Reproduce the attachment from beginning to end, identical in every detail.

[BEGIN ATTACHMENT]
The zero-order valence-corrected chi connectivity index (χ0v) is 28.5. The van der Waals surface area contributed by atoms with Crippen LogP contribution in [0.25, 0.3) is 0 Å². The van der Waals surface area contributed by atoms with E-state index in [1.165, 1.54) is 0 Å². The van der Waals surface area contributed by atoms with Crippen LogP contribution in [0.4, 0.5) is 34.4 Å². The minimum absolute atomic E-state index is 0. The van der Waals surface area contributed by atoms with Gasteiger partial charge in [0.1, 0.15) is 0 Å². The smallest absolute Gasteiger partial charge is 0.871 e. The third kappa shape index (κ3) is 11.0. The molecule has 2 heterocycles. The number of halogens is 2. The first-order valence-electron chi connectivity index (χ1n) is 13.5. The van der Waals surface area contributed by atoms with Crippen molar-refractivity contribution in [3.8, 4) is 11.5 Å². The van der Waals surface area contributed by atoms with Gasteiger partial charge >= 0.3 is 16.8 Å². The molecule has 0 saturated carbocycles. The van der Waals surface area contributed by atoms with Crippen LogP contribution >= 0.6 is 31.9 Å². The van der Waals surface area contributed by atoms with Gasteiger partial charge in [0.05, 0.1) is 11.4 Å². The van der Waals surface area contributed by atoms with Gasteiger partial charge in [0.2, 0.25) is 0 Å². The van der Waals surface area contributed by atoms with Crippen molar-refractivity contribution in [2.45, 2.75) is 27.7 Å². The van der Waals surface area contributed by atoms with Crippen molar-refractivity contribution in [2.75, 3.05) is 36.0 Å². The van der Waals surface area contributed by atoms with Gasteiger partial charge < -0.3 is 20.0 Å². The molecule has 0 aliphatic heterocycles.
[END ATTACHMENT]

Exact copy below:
The zero-order valence-corrected chi connectivity index (χ0v) is 28.5. The van der Waals surface area contributed by atoms with Crippen LogP contribution in [0.25, 0.3) is 0 Å². The van der Waals surface area contributed by atoms with E-state index in [1.165, 1.54) is 0 Å². The van der Waals surface area contributed by atoms with Crippen LogP contribution in [0.4, 0.5) is 34.4 Å². The minimum absolute atomic E-state index is 0. The van der Waals surface area contributed by atoms with Gasteiger partial charge in [0.1, 0.15) is 0 Å². The smallest absolute Gasteiger partial charge is 0.871 e. The third kappa shape index (κ3) is 11.0. The molecule has 2 heterocycles. The number of halogens is 2. The first-order valence-electron chi connectivity index (χ1n) is 13.5. The van der Waals surface area contributed by atoms with Crippen molar-refractivity contribution in [3.8, 4) is 11.5 Å². The van der Waals surface area contributed by atoms with Gasteiger partial charge >= 0.3 is 16.8 Å². The molecule has 0 saturated carbocycles. The van der Waals surface area contributed by atoms with Crippen LogP contribution >= 0.6 is 31.9 Å². The van der Waals surface area contributed by atoms with Gasteiger partial charge in [0.05, 0.1) is 11.4 Å². The van der Waals surface area contributed by atoms with Gasteiger partial charge in [0.2, 0.25) is 0 Å². The van der Waals surface area contributed by atoms with Crippen molar-refractivity contribution in [2.45, 2.75) is 27.7 Å². The van der Waals surface area contributed by atoms with Crippen molar-refractivity contribution in [2.75, 3.05) is 36.0 Å². The van der Waals surface area contributed by atoms with Gasteiger partial charge < -0.3 is 20.0 Å². The molecule has 0 aliphatic heterocycles.